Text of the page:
Tim Smith, a luxury agent in Orange County, Calif., who co-owns his own production company, said he has spent close to $50,000 on a single marketing video for a property, designed to be so entertaining that it spreads online quickly. He has personally appeared in some of them.
When he listed a $45 million Newport, Calif., home a couple of years ago, he used professional filmmakers, a string of social-media celebrities and the artists behind the 2010 party anthem “Teach Me How to Dougie” to create a rap video about the property, which unfolded like a regular music video until near the end, when the regular lyrics were swapped out for intel on the property. Mr. Smith personally rapped about the property’s “game room and a gym, two bars for your gin.”
The videos are designed to be “snackable” and “shareable,” said Mr. Smith, in the hope that they’ll reach buyers outside of the local community. Buyers from other markets are more likely to buy blockbuster listings and don’t get so bogged down in the dynamics of the local market, he said. Once Mr. Smith’s team sees a prospective buyer engage with their content, they start to retarget them online, showing them other listings or different marketing materials, he said.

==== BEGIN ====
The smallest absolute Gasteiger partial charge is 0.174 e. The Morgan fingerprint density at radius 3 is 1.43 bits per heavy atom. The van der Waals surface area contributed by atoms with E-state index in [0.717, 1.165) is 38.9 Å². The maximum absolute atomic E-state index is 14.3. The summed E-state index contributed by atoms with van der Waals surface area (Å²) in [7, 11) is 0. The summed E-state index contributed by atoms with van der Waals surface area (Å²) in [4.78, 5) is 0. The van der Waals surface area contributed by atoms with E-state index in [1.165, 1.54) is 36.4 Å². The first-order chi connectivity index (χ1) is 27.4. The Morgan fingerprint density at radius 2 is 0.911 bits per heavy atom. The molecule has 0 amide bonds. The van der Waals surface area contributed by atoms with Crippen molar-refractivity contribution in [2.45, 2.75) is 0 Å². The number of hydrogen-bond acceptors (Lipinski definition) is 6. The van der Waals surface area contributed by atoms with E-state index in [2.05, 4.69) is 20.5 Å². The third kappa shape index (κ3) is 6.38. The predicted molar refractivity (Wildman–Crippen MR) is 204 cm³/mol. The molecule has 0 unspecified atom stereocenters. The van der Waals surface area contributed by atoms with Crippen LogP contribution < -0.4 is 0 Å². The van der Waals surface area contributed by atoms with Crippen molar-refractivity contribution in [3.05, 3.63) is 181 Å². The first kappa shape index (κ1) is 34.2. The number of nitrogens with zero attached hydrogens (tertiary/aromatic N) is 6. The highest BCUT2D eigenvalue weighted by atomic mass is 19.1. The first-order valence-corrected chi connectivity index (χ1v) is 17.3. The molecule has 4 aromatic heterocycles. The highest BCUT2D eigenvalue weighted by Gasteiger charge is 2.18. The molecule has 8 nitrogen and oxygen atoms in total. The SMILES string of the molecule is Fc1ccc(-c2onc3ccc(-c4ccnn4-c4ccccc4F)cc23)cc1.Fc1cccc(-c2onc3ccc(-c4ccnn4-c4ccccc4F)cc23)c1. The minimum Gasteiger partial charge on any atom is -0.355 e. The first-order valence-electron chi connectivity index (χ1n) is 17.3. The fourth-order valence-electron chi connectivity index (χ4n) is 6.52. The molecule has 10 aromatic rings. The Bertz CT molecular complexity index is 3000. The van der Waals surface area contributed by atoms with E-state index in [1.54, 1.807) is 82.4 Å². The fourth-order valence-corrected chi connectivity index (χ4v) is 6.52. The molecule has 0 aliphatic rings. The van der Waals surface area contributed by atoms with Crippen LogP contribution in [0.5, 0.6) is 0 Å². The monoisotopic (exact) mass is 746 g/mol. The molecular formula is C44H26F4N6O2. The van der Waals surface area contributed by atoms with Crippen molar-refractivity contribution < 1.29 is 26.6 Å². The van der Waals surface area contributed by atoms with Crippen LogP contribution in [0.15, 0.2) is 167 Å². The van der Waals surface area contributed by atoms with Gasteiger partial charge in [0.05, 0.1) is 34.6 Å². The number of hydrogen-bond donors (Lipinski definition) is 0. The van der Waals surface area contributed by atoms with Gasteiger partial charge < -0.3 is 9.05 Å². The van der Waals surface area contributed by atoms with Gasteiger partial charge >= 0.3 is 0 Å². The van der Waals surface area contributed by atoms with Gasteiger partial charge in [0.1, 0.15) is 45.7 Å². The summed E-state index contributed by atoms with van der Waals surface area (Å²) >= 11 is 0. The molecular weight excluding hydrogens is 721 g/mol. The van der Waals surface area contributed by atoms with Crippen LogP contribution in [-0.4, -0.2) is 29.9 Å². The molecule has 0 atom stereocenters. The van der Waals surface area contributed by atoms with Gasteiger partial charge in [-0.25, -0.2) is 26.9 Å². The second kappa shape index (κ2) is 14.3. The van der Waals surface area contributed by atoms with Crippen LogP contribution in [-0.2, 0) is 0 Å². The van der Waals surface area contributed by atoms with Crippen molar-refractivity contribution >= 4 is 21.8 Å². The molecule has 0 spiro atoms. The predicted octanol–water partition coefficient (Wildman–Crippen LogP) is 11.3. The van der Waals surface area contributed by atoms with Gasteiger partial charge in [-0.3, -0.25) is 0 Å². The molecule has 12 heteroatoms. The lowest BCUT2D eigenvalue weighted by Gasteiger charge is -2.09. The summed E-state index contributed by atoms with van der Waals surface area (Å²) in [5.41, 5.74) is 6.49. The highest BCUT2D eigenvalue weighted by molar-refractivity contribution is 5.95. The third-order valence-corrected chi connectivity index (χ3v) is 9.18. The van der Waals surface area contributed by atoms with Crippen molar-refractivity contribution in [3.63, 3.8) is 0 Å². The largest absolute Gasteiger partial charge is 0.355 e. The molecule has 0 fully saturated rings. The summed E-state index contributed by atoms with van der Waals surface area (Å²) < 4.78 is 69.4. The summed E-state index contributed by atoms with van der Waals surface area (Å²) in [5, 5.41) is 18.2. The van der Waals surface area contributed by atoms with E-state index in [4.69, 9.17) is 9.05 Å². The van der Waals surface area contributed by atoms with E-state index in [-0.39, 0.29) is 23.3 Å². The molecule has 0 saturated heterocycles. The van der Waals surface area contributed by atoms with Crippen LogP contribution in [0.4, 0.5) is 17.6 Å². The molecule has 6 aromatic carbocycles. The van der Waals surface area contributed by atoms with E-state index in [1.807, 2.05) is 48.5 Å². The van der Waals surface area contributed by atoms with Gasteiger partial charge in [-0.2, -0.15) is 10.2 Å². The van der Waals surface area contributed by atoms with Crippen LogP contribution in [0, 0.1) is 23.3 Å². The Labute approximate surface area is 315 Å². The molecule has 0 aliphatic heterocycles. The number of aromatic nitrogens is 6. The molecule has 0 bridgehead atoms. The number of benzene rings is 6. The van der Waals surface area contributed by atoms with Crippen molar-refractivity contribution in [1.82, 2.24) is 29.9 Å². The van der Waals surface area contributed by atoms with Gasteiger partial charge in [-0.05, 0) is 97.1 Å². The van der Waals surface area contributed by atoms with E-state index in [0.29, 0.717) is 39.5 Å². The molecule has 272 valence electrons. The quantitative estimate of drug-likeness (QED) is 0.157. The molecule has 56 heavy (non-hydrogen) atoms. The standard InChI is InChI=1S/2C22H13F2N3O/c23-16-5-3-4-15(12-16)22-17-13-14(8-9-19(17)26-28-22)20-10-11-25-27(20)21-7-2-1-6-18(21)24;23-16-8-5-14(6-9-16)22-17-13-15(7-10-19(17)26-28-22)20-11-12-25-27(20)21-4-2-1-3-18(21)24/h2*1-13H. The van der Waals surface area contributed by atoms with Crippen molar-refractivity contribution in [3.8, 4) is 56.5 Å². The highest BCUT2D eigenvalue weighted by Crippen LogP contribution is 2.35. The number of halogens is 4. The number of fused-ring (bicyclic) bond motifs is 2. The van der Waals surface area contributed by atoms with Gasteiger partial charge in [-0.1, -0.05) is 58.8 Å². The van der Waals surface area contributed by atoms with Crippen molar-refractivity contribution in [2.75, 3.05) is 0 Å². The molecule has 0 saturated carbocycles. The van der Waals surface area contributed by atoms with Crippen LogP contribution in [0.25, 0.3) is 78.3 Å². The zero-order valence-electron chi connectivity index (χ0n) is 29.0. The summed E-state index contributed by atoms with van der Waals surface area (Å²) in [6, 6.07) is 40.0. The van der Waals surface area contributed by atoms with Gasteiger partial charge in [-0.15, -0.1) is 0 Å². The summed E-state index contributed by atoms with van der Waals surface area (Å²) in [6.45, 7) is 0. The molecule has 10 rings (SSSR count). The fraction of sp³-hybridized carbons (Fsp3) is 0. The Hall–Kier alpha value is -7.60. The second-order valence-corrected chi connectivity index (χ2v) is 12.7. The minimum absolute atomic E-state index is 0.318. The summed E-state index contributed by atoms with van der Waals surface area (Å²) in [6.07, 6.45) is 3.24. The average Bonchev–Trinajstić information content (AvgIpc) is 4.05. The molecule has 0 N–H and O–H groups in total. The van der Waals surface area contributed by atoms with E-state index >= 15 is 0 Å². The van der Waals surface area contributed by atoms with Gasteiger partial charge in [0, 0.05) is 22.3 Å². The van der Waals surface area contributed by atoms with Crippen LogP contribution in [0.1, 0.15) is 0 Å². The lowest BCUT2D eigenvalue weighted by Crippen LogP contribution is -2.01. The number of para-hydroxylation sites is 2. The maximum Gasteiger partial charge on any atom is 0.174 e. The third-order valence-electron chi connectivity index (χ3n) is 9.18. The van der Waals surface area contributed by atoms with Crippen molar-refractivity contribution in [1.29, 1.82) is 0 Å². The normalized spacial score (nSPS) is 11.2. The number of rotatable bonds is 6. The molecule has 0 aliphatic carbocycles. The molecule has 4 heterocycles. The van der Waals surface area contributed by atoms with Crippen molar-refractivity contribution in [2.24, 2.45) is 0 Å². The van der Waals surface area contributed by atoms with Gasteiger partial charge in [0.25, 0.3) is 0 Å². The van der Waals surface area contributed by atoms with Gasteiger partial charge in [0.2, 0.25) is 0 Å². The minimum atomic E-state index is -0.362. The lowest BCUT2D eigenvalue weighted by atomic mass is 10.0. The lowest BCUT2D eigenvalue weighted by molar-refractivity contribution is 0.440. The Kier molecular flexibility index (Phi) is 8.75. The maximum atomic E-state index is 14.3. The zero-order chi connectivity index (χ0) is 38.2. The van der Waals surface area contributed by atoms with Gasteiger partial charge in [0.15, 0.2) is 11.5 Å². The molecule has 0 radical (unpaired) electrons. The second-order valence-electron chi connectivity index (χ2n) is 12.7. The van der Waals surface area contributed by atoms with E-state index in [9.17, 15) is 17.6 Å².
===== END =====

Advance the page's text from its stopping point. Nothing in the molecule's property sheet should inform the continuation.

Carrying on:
These projects also have upside, Mr. Serhant said. With views skyrocketing, the agent said the media content his team produces for YouTube provides another revenue stream for the business since it can support advertising revenue. That is especially valuable right now, since the real-estate market in New York has taken a nosedive. His company will also continue to operate paid Serhant-branded educational programs in which agents across the world can enroll. The firm will also have a venture capital arm to invest in new business ideas, he said.
“All day everyday people yell at me on the street, ‘Serhant! The real estate guy!’ ” he said. “I’m a walking billboard for luxury real estate. It’s not easy to do, but it really does pay off.”